1. Theo had probably referred to what the De Goncourts quoted from Denis Diderot in L’art du dix-huitième siècle, who is mentioned several times. Soon after this Theo sent the book, in which he had marked a passage from Diderot: see letter 541.
Diderot and Voltaire published their views in fictitious exchanges of letters, among them their influential Lettres sur les aveugles and Lettres philosophiques, in which they set out the ideas of the Enlightenment. In his letters to his mistress Sophie Volland, Diderot deals with more everyday events. There are many editions of the correspondence of the two authors; more than 15,000 of Voltaire’s letters have survived. See Diderot. Correspondance. Ed. Laurent Versini. 2 vols. Paris 1994-1997 and Voltaire. Correspondance. Ed. Théodor Bestermans. 13 vols. Paris 1963-1993.
2. Avenue of poplars (F 45 / JH 959 [2538]) and Autumn landscape with four trees (F 44 / JH 962 [2540]).
[2538] [2540]
3. The English mathematician and physicist Sir Isaac Newton formulated his groundbreaking views on gravity in his Philosophiae naturalis principia mathematica (1687). In 1814 the English engineer George Stephenson built the first steam locomotive for Killingworth Colliery; fifteen years later the first passenger railway was built under his supervision.
4. The parsonage garden with figures (F 124 / JH 955 [2537]). Van Gogh also painted a watercolour of this composition: F 1234 / JH 954.
[2537] [610]
5. The only known painting of the parsonage garden from this period is Parsonage garden (F 185 / JH 484), but it is not clear whether Van Gogh is referring to it specifically here: there is no pond in it (unless by ‘that spot’ he simply means the garden).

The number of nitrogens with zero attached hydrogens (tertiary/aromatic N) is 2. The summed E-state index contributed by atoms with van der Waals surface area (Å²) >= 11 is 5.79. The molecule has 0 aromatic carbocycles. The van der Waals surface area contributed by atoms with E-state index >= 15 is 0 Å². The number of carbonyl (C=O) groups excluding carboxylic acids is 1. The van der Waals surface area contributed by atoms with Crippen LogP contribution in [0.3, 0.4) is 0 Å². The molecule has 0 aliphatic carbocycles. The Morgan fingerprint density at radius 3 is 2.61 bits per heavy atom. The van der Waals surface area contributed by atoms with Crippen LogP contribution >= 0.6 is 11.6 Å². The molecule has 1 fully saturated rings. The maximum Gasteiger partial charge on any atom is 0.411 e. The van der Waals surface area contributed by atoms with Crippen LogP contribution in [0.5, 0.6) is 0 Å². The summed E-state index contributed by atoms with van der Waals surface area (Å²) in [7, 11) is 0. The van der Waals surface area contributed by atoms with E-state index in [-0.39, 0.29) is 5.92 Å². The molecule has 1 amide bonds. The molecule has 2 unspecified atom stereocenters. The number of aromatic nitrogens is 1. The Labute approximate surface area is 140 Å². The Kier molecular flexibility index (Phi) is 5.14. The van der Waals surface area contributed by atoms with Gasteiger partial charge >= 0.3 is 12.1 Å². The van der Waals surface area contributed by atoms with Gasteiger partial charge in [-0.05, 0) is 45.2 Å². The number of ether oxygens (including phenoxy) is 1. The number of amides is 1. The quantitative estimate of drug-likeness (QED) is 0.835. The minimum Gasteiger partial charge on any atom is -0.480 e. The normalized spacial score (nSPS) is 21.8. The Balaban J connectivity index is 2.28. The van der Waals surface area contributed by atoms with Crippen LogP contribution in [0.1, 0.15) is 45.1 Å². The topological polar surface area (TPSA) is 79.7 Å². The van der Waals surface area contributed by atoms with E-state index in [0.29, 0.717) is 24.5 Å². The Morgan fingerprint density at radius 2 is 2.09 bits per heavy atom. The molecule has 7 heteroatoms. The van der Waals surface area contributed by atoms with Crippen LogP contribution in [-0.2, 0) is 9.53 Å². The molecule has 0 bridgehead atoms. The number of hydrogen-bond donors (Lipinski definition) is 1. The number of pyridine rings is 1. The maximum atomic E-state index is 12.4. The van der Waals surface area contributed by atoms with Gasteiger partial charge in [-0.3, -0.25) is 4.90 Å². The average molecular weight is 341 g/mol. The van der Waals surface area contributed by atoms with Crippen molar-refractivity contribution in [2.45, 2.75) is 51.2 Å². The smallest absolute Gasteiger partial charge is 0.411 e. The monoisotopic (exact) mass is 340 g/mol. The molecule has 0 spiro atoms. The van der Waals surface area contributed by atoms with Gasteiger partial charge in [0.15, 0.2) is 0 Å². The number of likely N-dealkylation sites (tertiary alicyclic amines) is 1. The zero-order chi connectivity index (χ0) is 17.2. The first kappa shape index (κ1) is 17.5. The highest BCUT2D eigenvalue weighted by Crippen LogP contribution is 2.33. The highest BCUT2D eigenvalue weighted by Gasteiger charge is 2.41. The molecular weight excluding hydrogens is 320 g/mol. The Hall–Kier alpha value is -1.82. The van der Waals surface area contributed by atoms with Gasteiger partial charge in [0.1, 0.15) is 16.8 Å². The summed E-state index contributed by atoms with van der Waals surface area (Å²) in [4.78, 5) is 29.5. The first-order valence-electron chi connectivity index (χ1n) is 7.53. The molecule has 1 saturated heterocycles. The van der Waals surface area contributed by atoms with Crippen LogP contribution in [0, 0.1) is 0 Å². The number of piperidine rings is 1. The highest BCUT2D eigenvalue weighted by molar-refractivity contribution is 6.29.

6. The people to whom Theo showed Vincent’s work, including Portier and Serret.
7. As Van Gogh had previously promised (see letter 536), he meant to return Theo’s copy of Blanc’s Les artistes de mon temps.
8. This is the nineteenth-century Bible in Still life with Bible (F 117 / JH 946 [2535]); it is now in the Van Gogh Museum collection (s8 V/1962). See cat. Amsterdam 1999, pp. 218-225, with illustration. In the end the paintings, the Bible and Les artistes de mon temps were not sent (see letters 542 and 543).
a. Means: ‘doorschijnende lagen, vernisverven’ (transparent layers, varnishes).
9. Jan Vermeer of Delft, View of Delft, c. 1660-1661 (The Hague, Royal Cabinet of Paintings Mauritshuis). Ill. 2162 [2162].
10. At this time Hendrik Johannes Haverman, The flight, 1883 (present whereabouts unknown) was hanging in the Rijksmuseum. Ill. 923 [923]. Vincent assumed that his brother must remember the work from his visit to the museum in August.
11. Van Gogh had been to the Fodor Museum in Amsterdam at the beginning of October: see letter 534. Among these rather ‘smoothed-out’ works that are cracked is The Greek exiles by Ary Scheffer (with thanks to Gusta Reichwein).
12. In his Histoire des artistes vivants français et étrangers Silvestre said of Delacroix: ‘He worries terribly about his pictures and takes great care to prevent them deteriorating; he treats them like sick children, bathing them in oil, agonizing over vagaries in the atmosphere and about the dangers involved in travel, he carries out all sorts of experiments on the quality of paints and canvas, he shudders at the thought that they might be destroyed, redoubling his working activities and relentlessly increasing his subjects’ (Il se donne mille chagrins et mille soins afin de prévenir l’altération de ses tableaux; il les traite comme des enfants malades, les fait baigner dans l’huile, se tourmente pour eux des caprices de l’atmosphère, du hasard des voyages; fait toute sorte d’expériences sur la qualité des couleurs et des toiles, frémit l’idée de la destruction, redouble d’activité au travail, et multiplie ses sujets avec acharnement) (see Silvestre, Histoire, p. 68).
13. Theo sent Léon Augustin Lhermitte’s prints in the series ‘Les mois rustiques’ which appeared in Le Monde Illustré at the end of each month. Vincent, who is asking here about the October print, found it for himself some time later (see letter 545).
14. See for L’art du dix-huitième siècle by the De Goncourts, which Theo had promised to send: letter 535, n. 27.